A Black Lives Matter mural that was painted on the Bush Hotel in the CID, on Jackson and Maynard. IE photo.

Without a doubt, the pan-Asian community has faced and continues to face racism, discrimination and xenophobia in America. However, that does not mean the pan-Asian community is the only victim of such mistreatment. In fact, anti-blackness and colorism run deep in our culture, despite the history of Black and Asian/Pacific Islander Americans fighting together for social justice in the 1960s. While those achievements helped Asian/Pacific Islander Americans gain many freedoms, Black folks are still experiencing harsh discrimination that can often be found within our own Asian communities. With the death of George Floyd (where one of the police officers complicit in his death was Tou Thao, a Hmong man), and the surge in movements like Black Lives Matter, it is incredibly crucial that we, the Asian/Pacific Islander (API) community, can understand and acknowledge our own discrimination against the Black community. 

It truly hurts to continue to see people commit such wrongs against Black, Indigenous, and other people of color (BIPOC). But merely saying that we should address the anti-Blackness sentiment in our society with only an apology barely scratches the surface. One of the main reasons there is such a chasm formed between the two communities is because of the model minority myth; stereotypes set by white Americans to pit Asian Americans against other BIPOC. Even then, the model minority myth tends to overlook many other lesser-known and struggling ethnicities in the pan-Asian diaspora as there is a large disparity in support and resources for them. 

The model minority myth entails that there are fundamental traits in Asians that propel them to academic and financial success in such a way that makes them more acceptable to white Americans. Capitalist America would instead have the Asian community stay subservient, unassuming, and silent in order to reap the benefits of acceptance and privilege. It is more common than you think to hear older generations say, “Why can’t Black people work hard like the Asians to become successful?” and pin the problem on a poor work ethic. But this comes out of misrepresentation and shallow understanding of the situation. This comparison between two minorities only serves to harm as it oversimplifies the problem of systemic racism. It also dismisses the fact that Asians living in the United States benefit from the privileges fought for by both the Black and Asian communities coming together to fight for rights, equality, and genuine acceptance throughout history.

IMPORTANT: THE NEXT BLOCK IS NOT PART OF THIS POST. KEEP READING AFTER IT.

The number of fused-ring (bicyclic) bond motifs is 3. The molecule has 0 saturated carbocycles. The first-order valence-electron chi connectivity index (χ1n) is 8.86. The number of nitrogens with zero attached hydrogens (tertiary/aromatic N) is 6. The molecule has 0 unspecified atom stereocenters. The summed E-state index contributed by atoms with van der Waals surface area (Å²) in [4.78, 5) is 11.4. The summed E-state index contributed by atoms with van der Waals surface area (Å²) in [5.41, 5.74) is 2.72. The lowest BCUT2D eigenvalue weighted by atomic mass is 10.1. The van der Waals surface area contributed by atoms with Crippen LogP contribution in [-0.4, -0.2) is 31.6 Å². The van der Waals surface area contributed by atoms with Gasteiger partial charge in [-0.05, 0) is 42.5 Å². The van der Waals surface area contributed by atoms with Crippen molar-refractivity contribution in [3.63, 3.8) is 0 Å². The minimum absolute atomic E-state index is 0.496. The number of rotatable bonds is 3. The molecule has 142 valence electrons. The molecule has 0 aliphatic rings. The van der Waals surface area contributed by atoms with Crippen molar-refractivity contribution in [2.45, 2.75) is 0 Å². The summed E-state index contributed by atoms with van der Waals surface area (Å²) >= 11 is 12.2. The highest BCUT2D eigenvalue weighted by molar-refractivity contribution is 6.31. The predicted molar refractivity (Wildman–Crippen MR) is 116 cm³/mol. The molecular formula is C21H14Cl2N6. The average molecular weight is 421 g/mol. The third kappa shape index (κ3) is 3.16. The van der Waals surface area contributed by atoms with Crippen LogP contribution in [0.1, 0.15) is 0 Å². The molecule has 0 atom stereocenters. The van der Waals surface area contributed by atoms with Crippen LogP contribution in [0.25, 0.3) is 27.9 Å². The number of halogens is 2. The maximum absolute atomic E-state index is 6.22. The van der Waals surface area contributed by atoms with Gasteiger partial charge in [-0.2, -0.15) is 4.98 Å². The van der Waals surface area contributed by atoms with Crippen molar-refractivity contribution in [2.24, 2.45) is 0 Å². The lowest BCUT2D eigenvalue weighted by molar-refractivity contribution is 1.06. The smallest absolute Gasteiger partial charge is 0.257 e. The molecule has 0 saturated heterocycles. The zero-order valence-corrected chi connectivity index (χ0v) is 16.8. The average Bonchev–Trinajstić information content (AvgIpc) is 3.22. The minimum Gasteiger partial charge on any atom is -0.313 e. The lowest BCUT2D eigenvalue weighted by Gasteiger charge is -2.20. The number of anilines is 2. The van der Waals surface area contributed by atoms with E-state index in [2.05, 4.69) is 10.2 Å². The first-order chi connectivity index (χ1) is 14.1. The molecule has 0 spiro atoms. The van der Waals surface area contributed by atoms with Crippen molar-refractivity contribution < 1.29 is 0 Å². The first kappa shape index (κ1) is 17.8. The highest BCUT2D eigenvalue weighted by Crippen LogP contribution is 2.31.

It is essential to realize that the API community’s anti-blackness does not exist entirely at a systemic institutional level. Rather, it manifests itself in a day to day aspect through colorism, classism, appropriation of Black culture and policing Black bodies. While I was growing up, and still to this day, my friends and relatives in the Vietnamese community enforce beauty standards that glorify Eurocentric features, such as pale porcelain skin, and consider darker skin tones ugly and low class. They also associate Black men as aggressive and dangerous, dismissing their humanity. They knowingly or unknowingly fell into the model minority myth by keeping silent at the atrocity afflicted upon Black folks around them to be more accepted by white Americans. 

This problem has persisted for ages, but now more than ever, with the death of George Floyd and countless others with him, the anti-Blackness in the Asian community needs to be actively dismantled. It is not guilt accompanied by a simple apology that will lead us to the right side of history. We need to discuss what has been going on around us. It can be difficult, particularly if you are conversing with immigrant or refugee family members and peers. It is important to remember that the suffering of Black folks does not invalidate other people of color’s experiences, but rather, to understand that there is a gap in vocabulary and frame of reference due to language and cultural barriers that will require a nuanced discussion. 

We can achieve justice, peace, and freedom through solidarity. This means taking the steps necessary to unlearn the harmful behaviors and concepts that remain in our lives. It means doing the hard work of educating yourself with plenty of resources available, listening to Black folks, and showing up for them. That can be done through signing petitions, e-mails, calls to your political representatives, and donations to causes that need your support. Take action over showing guilt and fight against anti-Blackness and systemic racism. Use your privilege and your voice to advocate for Black lives. The change you want to see starts within you.    

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